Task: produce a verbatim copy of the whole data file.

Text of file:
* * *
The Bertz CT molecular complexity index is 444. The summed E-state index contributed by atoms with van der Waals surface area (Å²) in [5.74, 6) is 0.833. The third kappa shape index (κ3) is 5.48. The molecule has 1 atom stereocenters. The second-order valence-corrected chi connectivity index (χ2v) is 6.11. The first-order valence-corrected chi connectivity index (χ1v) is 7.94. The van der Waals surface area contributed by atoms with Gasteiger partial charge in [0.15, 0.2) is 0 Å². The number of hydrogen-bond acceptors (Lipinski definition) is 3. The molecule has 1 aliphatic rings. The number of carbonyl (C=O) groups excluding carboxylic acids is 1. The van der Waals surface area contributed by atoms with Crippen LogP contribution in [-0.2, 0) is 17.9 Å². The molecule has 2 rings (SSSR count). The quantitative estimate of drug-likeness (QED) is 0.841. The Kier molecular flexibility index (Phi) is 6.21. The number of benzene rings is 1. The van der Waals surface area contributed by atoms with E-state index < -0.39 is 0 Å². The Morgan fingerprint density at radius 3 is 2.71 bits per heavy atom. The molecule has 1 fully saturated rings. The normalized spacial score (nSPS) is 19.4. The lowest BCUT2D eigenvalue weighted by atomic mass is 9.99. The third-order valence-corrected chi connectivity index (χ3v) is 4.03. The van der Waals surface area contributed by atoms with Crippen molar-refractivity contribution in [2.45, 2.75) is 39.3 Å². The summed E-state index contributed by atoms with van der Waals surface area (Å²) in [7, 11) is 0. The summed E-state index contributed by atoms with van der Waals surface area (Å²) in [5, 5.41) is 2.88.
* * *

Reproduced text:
The Bertz CT molecular complexity index is 444. The summed E-state index contributed by atoms with van der Waals surface area (Å²) in [5.74, 6) is 0.833. The third kappa shape index (κ3) is 5.48. The molecule has 1 atom stereocenters. The second-order valence-corrected chi connectivity index (χ2v) is 6.11. The first-order valence-corrected chi connectivity index (χ1v) is 7.94. The van der Waals surface area contributed by atoms with Gasteiger partial charge in [0.15, 0.2) is 0 Å². The number of hydrogen-bond acceptors (Lipinski definition) is 3. The molecule has 1 aliphatic rings. The number of carbonyl (C=O) groups excluding carboxylic acids is 1. The van der Waals surface area contributed by atoms with Crippen LogP contribution in [-0.2, 0) is 17.9 Å². The molecule has 2 rings (SSSR count). The quantitative estimate of drug-likeness (QED) is 0.841. The Kier molecular flexibility index (Phi) is 6.21. The number of benzene rings is 1. The van der Waals surface area contributed by atoms with E-state index < -0.39 is 0 Å². The Morgan fingerprint density at radius 3 is 2.71 bits per heavy atom. The molecule has 1 fully saturated rings. The normalized spacial score (nSPS) is 19.4. The lowest BCUT2D eigenvalue weighted by atomic mass is 9.99. The third-order valence-corrected chi connectivity index (χ3v) is 4.03. The van der Waals surface area contributed by atoms with Crippen molar-refractivity contribution in [2.45, 2.75) is 39.3 Å². The summed E-state index contributed by atoms with van der Waals surface area (Å²) in [7, 11) is 0. The summed E-state index contributed by atoms with van der Waals surface area (Å²) in [5, 5.41) is 2.88.